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Articles from Science for Environment Policy

08.07.2011
Obecné
Articles from Science for Environment Policy

DG Environment News Alert Service

Efficient dairy farming: good for the environment and profits
Improving the efficiency of milk production could produce significant annual savings and potentially cut the environmental impacts of the industry by up to a third, according to new research from Northwest Spain. Download article (PDF)

Recent evidence on climate change risks for African agriculture
In 2007, the Intergovernmental Panel on Climate Change concluded that African agriculture and food security would face major risks under the influence of climate change. With an analysis of more recent assessments, scientists have confirmed this projection and indicated that agriculture everywhere in Africa runs some risk of negative impacts from climate change. Download article (PDF)

Which benthic ecosystem assessment tool is best?
Populations of organisms that live on the bottom of an aquatic ecosystem, the benthic community, can be assessed to determine the health of the ecosystem. New research explores the many existing methods for assessing benthic communities to ensure that the most appropriate and useful tests are used under the Water Framework Directive (WFD). Download article (PDF)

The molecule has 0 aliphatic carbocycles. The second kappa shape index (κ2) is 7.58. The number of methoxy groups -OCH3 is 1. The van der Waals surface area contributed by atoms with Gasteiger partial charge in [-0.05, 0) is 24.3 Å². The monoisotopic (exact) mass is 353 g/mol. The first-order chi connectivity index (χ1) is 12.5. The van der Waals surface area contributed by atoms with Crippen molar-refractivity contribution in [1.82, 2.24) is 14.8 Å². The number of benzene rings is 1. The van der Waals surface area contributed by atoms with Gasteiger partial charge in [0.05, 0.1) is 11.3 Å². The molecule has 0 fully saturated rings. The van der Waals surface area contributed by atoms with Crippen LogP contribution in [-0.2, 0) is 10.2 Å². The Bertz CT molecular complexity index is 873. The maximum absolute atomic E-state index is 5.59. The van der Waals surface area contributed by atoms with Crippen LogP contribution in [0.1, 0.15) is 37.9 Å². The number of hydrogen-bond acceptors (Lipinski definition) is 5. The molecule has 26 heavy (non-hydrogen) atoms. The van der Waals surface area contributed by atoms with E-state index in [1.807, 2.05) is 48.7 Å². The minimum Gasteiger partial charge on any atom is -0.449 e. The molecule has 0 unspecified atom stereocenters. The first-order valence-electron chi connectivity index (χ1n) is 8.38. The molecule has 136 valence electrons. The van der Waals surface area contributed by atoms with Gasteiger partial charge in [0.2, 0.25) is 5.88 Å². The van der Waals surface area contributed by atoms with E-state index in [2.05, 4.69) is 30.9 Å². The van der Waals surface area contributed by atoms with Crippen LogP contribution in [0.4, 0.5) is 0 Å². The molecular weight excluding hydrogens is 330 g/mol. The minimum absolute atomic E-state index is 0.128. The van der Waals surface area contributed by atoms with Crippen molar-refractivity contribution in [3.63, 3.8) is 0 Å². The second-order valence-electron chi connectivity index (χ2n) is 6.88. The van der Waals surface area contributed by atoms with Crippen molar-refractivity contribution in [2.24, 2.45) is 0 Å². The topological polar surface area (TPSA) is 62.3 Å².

Towards responsible nanotextiles and coatings: a new risk approach
A new study has developed risk assessment criteria for engineered nanomaterials (ENMs) to help inform innovation and policy decisions. It illustrates that product design can influence the unintended release of ENMs and that combining knowledge about the product life cycle with a systematic assessment of the potential hazards may enable responsible choices for future product developments to be made. Download article (PDF)

How predictable is the biological response to chemical toxicity?
To assess the impact on ecosystems of chemical contamination in aquatic environments, scientists need to measure not only the concentration of the contaminants, but also the extent to which they can disrupt biological processes at a cellular level in plants and animals and at an ecosystem level. According to a new study, considering these complex inter-relationships in combination will help improve the ecological status of waterways, in line with Water Framework Directive (WFD) commitments. Download article (PDF)

Site-specific data needed to assess contaminated sediment
New research in harbours has explored the most influential environmental and human factors on the release of contaminants from sediment. The scientists suggest that the rate of release can vary considerably between locations and risk assessments of water pollution could be improved if they account for this. Download article (PDF)
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